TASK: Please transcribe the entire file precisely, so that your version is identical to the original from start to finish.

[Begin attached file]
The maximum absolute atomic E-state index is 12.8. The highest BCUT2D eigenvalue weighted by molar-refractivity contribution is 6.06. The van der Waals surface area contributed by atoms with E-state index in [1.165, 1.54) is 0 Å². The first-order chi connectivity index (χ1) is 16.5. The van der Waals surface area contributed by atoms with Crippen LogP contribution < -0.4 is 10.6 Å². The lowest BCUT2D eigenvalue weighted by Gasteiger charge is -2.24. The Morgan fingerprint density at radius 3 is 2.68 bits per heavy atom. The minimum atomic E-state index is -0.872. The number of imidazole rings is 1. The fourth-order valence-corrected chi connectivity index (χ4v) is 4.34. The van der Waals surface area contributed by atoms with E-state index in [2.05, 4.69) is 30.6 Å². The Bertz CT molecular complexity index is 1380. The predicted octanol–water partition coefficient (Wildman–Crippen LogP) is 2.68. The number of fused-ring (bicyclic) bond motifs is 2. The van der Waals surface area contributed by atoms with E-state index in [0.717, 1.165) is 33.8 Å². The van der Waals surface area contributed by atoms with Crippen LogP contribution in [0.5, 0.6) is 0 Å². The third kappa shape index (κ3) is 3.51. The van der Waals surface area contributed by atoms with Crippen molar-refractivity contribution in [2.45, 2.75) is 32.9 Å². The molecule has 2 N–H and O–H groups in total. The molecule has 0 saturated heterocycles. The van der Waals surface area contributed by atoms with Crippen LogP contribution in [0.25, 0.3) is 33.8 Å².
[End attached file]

The maximum absolute atomic E-state index is 12.8. The highest BCUT2D eigenvalue weighted by molar-refractivity contribution is 6.06. The van der Waals surface area contributed by atoms with E-state index in [1.165, 1.54) is 0 Å². The first-order chi connectivity index (χ1) is 16.5. The van der Waals surface area contributed by atoms with Crippen LogP contribution < -0.4 is 10.6 Å². The lowest BCUT2D eigenvalue weighted by Gasteiger charge is -2.24. The Morgan fingerprint density at radius 3 is 2.68 bits per heavy atom. The minimum atomic E-state index is -0.872. The number of imidazole rings is 1. The fourth-order valence-corrected chi connectivity index (χ4v) is 4.34. The van der Waals surface area contributed by atoms with E-state index in [2.05, 4.69) is 30.6 Å². The Bertz CT molecular complexity index is 1380. The predicted octanol–water partition coefficient (Wildman–Crippen LogP) is 2.68. The number of fused-ring (bicyclic) bond motifs is 2. The van der Waals surface area contributed by atoms with E-state index in [0.717, 1.165) is 33.8 Å². The van der Waals surface area contributed by atoms with Crippen LogP contribution in [0.5, 0.6) is 0 Å². The third kappa shape index (κ3) is 3.51. The van der Waals surface area contributed by atoms with Crippen molar-refractivity contribution in [2.45, 2.75) is 32.9 Å². The molecule has 2 N–H and O–H groups in total. The molecule has 0 saturated heterocycles. The van der Waals surface area contributed by atoms with Crippen LogP contribution in [0.25, 0.3) is 33.8 Å².